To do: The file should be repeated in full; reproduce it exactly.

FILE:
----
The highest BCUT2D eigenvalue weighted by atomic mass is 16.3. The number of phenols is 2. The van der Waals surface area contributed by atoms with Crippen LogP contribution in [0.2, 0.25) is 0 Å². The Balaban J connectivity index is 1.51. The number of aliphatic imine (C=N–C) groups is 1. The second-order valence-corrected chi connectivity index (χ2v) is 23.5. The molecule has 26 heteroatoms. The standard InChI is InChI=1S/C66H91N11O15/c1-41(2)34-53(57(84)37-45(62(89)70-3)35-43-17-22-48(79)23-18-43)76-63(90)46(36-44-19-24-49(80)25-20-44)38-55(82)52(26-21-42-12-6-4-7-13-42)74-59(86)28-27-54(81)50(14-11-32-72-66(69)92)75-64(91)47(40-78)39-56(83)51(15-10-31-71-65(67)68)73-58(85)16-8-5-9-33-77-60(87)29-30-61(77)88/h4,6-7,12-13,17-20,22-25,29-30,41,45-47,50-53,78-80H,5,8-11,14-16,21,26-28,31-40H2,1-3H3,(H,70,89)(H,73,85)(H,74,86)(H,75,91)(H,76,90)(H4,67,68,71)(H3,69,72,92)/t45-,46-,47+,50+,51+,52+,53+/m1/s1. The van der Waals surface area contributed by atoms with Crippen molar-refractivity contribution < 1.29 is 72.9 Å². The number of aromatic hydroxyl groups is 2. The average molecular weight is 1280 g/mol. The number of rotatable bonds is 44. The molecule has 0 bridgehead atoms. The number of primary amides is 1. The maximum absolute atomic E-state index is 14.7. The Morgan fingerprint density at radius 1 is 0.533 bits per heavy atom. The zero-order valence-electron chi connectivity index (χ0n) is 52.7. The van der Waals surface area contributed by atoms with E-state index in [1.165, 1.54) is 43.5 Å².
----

The highest BCUT2D eigenvalue weighted by atomic mass is 16.3. The number of phenols is 2. The van der Waals surface area contributed by atoms with Crippen LogP contribution in [0.2, 0.25) is 0 Å². The Balaban J connectivity index is 1.51. The number of aliphatic imine (C=N–C) groups is 1. The second-order valence-corrected chi connectivity index (χ2v) is 23.5. The molecule has 26 heteroatoms. The standard InChI is InChI=1S/C66H91N11O15/c1-41(2)34-53(57(84)37-45(62(89)70-3)35-43-17-22-48(79)23-18-43)76-63(90)46(36-44-19-24-49(80)25-20-44)38-55(82)52(26-21-42-12-6-4-7-13-42)74-59(86)28-27-54(81)50(14-11-32-72-66(69)92)75-64(91)47(40-78)39-56(83)51(15-10-31-71-65(67)68)73-58(85)16-8-5-9-33-77-60(87)29-30-61(77)88/h4,6-7,12-13,17-20,22-25,29-30,41,45-47,50-53,78-80H,5,8-11,14-16,21,26-28,31-40H2,1-3H3,(H,70,89)(H,73,85)(H,74,86)(H,75,91)(H,76,90)(H4,67,68,71)(H3,69,72,92)/t45-,46-,47+,50+,51+,52+,53+/m1/s1. The van der Waals surface area contributed by atoms with Crippen molar-refractivity contribution < 1.29 is 72.9 Å². The number of aromatic hydroxyl groups is 2. The average molecular weight is 1280 g/mol. The number of rotatable bonds is 44. The molecule has 0 bridgehead atoms. The number of primary amides is 1. The maximum absolute atomic E-state index is 14.7. The Morgan fingerprint density at radius 1 is 0.533 bits per heavy atom. The zero-order valence-electron chi connectivity index (χ0n) is 52.7. The van der Waals surface area contributed by atoms with E-state index in [1.165, 1.54) is 43.5 Å².